A life-story of indigenous education in Hñähñu
Building a better world for everyone is possible through the recognition of diversity and culture as main drivers for sustainable development and the use of technology to intensify actions. Mr Damián Silla Palma, a Hñähñu -or Otomí- (one of the 68 indigenous languages in Mexico) professor from an indigenous elementary school in Hidalgo, Mexico, has set a good example of how joint efforts and creativity can help a community achieve “Buen vivir” (well-being).
Bilingual and intercultural program studies are transcendental in indigenous education, whereby teachers in schools with indigenous enrollment must receive enough support and training to teach in their students' native language. However, in Mexican schools, indigenous education is mostly based on translation (from Spanish to other indigenous languages), most of the time the available materials do not correspond to the language or variant of the community, and even families consider that the indigenous language should be transmitted only at home its use is restricted to community private life.
To improve the capacities and skills of Mexican teacher trainers and education in contexts of linguistic and cultural diversity, the National Union of Education Workers (SNTE) and the UNESCO Office in Mexico developed the Guía para docentes de educación indígena (Guide for indigenous education teachers). This handbook involved an extensive ethnographic and collaborative work with indigenous education teachers in different states of Mexico and it is a turning point to the bilingual and intercultural education through the enhancement of the students’ linguistic skills, the development of a personal and collective identity, encouragement to participate in community life and the recognition of their own territory.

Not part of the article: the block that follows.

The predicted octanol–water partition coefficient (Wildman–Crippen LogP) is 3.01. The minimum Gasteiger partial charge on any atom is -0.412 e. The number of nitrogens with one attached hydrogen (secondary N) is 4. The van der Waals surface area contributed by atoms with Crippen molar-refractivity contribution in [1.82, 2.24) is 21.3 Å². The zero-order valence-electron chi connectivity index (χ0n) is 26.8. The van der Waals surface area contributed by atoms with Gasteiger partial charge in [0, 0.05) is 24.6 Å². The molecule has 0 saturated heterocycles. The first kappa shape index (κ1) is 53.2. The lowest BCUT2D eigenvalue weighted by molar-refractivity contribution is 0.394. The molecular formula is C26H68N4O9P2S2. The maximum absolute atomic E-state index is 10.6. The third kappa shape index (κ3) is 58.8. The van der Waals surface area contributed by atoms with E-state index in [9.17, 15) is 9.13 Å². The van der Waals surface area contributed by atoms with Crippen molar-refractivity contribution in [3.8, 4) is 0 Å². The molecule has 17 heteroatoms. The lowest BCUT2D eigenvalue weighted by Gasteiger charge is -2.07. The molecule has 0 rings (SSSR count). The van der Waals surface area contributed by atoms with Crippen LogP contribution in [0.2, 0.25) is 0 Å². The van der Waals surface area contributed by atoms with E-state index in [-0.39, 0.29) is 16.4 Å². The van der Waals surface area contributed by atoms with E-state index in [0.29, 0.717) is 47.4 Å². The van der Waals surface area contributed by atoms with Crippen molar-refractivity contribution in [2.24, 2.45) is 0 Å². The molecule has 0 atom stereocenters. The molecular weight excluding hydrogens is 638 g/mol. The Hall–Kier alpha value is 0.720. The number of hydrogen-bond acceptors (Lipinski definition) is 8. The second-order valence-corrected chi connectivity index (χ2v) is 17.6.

The methodology seeks ensure the preservation of the linguistic identity that keeps and make possible the dissemination of the ancestral knowledge, the worldview and the culture of the indigenous communities. For example, the people's relations with their environment safeguards a pragmatic expertise against the climate change.
Mr Silla Palma has benefited from the cooperation among the UNESCO Office in Mexico and the SNTE. Now, he is a leader in his community, Huisticola, Hidalgo, where he is leading a new generation of indigenous people proud of its identity, its ancestral knowledge and the fraternal way of life, aiming to revitalize and promote cultural diversity.
The teacher and his students developed several digital contents in Hñähñu (video and pictures) which they share through Facebook and YouTube, to promote their activities based on the SNTE- UNESCO Guide. They have profited from this tool in order to preserve and promote their community knowledge (“saberes comuniutarios”).
The Guide proposes a double immersion but we developed a variant for a total immersion: the education was taught totally in Hñähñu language because the learning of a language must arise naturally. First, you learn to speak, then to write